"How original," Krystal said dryly, "The Blair Witch Project. This movie is old news, Jason!"
"Aww c'mon, Krys," he replied, walking to the ticket counter. "It's a good movie. Besides, who cares if we already saw it . . . you got your wish. You're out in public making guys drool at the sight of you and pissing the girls off cause you're so damn perfect!"
Krystal sighed, allowing herself to be appeased by Jason's comment. Turning ever so slightly, she glanced at her reflection in the theater's window. Shaking her hair into fashionable disarray with a slight toss of her head, she walked into the theater.
Jason turned into the first row under the balcony, settling in the center seat. He glanced at Krystal as he leaned back, stretching his long legs out, hooking the toes of his shoes behind the back of the seat in front of him. Standing in the aisle, Krystal pursed her lips. She glared at him, tapping her foot on the floor. Jason knew she hated sitting in the back row.
The lights dimmed as the opening credits flashed onto the big screen. With a loud sigh, Krystal sidled into the row and sat next to Jason.

"Oooo, oooo, here comes those crude stick thingys," Krystal said, "I am so scared."
Jason glanced at her, his index finger at his lips.
"Oh but you must protect me," she said in an exaggerated monotone, "from the eve-ill Ba-lare Wa-itch." She batted her lashes in her best damsel-in-distress impersonation.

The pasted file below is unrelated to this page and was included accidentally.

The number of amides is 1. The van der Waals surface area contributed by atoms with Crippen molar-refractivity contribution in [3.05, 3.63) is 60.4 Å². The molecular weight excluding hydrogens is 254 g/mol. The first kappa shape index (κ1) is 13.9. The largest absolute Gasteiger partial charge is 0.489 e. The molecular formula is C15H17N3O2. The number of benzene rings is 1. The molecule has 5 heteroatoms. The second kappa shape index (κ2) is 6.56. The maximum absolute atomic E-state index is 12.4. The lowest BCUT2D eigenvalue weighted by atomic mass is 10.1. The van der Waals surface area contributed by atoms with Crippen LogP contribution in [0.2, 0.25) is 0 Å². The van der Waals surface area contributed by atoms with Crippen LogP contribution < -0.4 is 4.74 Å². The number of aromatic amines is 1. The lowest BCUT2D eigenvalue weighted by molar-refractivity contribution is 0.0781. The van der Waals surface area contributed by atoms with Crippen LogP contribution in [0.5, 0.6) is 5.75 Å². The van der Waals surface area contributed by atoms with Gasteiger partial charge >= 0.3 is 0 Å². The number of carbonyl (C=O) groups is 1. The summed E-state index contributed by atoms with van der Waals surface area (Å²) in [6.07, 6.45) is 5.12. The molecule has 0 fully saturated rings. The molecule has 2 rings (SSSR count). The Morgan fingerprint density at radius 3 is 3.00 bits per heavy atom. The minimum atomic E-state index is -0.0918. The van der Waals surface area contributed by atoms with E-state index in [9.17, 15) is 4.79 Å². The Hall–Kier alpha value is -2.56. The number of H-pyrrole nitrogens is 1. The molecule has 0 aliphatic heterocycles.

Jason hunched lower in his seat, leaning slightly away from Krystal, not looking at her.
"For crying out loud," she pouted, "let's get out of here Jason. I'm bored. I can think of a thousand better ways to spend my night, then watching this amateurish film!"
"I want to watch the movie, Krystal," he whispered, "just be quiet, will ya? It's almost over."
"Well, you just stay then," she said as she stood up. "I'm leaving." She glanced at him, saw he wasn't jumping to follow her and stormed off, her heels clacking loudly.
Reaching the lobby, Krystal paced rapidly, unaware that there was no one about to witness how splendid she looked. She had always taken great pride in personally reaffirming the belief that redheads had tempers to match their fiery locks -- Krystal loved throwing dramatic temper tantrums, the larger the audience, the more she liked it.
"I'll show that loser," she said, "I'll phone Monica to pick me up . . . yeah, that's what I'll do. When the movie ends, he won't find me waiting here for his sorry ass. Let him worry about where I am, about how much trouble he's in. That'll fix him!"
She glanced at her reflection as she walked across the lobby to the pay phone, then swiftly punched in Monica's number. She tapped her foot, listening to the ringing, impatiently waiting for Monica to answer.
"Answer the phone, you little bitch," she said. On the fourth ring, she slammed the phone down. "Christ, you're useless! A pathetic loser . . . you and Jason deserve each other." Krystal glared at the phone. She tossed her hair off her shoulder with an angry flick of her wrist, and darted out the door.
Fifteen minutes later, her high heels killing her, Krystal considered turning around and heading back to the theater. Leaning against a tree, she jerked her shoes off and massaged the circulation back into her toes.
"Oh great," she said, "now I have a damn blister! Oooo, you'll pay for this Jason. Man that hurts. No way I can put these heels back on." Muttering angrily to herself, Krystal limped over to the curb.